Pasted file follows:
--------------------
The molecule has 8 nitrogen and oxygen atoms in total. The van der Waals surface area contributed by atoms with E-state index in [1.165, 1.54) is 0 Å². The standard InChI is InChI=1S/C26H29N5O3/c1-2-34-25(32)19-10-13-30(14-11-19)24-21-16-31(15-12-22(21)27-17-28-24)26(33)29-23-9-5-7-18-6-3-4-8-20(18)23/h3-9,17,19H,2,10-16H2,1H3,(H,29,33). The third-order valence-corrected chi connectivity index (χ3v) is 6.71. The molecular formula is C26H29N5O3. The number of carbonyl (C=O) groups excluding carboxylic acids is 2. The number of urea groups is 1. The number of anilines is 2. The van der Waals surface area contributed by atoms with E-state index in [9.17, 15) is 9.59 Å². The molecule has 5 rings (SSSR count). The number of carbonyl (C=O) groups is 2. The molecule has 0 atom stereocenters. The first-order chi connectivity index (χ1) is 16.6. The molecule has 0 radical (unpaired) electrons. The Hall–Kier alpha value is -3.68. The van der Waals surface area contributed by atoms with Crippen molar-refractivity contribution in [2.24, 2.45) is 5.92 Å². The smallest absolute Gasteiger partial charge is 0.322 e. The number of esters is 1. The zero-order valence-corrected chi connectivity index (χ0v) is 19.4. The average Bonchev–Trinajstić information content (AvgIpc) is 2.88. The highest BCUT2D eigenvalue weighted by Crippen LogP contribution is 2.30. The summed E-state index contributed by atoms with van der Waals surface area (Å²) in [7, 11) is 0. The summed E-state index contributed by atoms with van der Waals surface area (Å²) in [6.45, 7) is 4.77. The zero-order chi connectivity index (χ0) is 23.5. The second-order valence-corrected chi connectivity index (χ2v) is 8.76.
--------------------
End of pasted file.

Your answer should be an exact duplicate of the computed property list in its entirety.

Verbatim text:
The molecule has 8 nitrogen and oxygen atoms in total. The van der Waals surface area contributed by atoms with E-state index in [1.165, 1.54) is 0 Å². The standard InChI is InChI=1S/C26H29N5O3/c1-2-34-25(32)19-10-13-30(14-11-19)24-21-16-31(15-12-22(21)27-17-28-24)26(33)29-23-9-5-7-18-6-3-4-8-20(18)23/h3-9,17,19H,2,10-16H2,1H3,(H,29,33). The third-order valence-corrected chi connectivity index (χ3v) is 6.71. The molecular formula is C26H29N5O3. The number of carbonyl (C=O) groups excluding carboxylic acids is 2. The number of urea groups is 1. The number of anilines is 2. The van der Waals surface area contributed by atoms with E-state index in [9.17, 15) is 9.59 Å². The molecule has 5 rings (SSSR count). The number of carbonyl (C=O) groups is 2. The molecule has 0 atom stereocenters. The first-order chi connectivity index (χ1) is 16.6. The molecule has 0 radical (unpaired) electrons. The Hall–Kier alpha value is -3.68. The van der Waals surface area contributed by atoms with Crippen molar-refractivity contribution in [2.24, 2.45) is 5.92 Å². The smallest absolute Gasteiger partial charge is 0.322 e. The number of esters is 1. The zero-order valence-corrected chi connectivity index (χ0v) is 19.4. The average Bonchev–Trinajstić information content (AvgIpc) is 2.88. The highest BCUT2D eigenvalue weighted by Crippen LogP contribution is 2.30. The summed E-state index contributed by atoms with van der Waals surface area (Å²) in [7, 11) is 0. The summed E-state index contributed by atoms with van der Waals surface area (Å²) in [6.45, 7) is 4.77. The zero-order chi connectivity index (χ0) is 23.5. The second-order valence-corrected chi connectivity index (χ2v) is 8.76.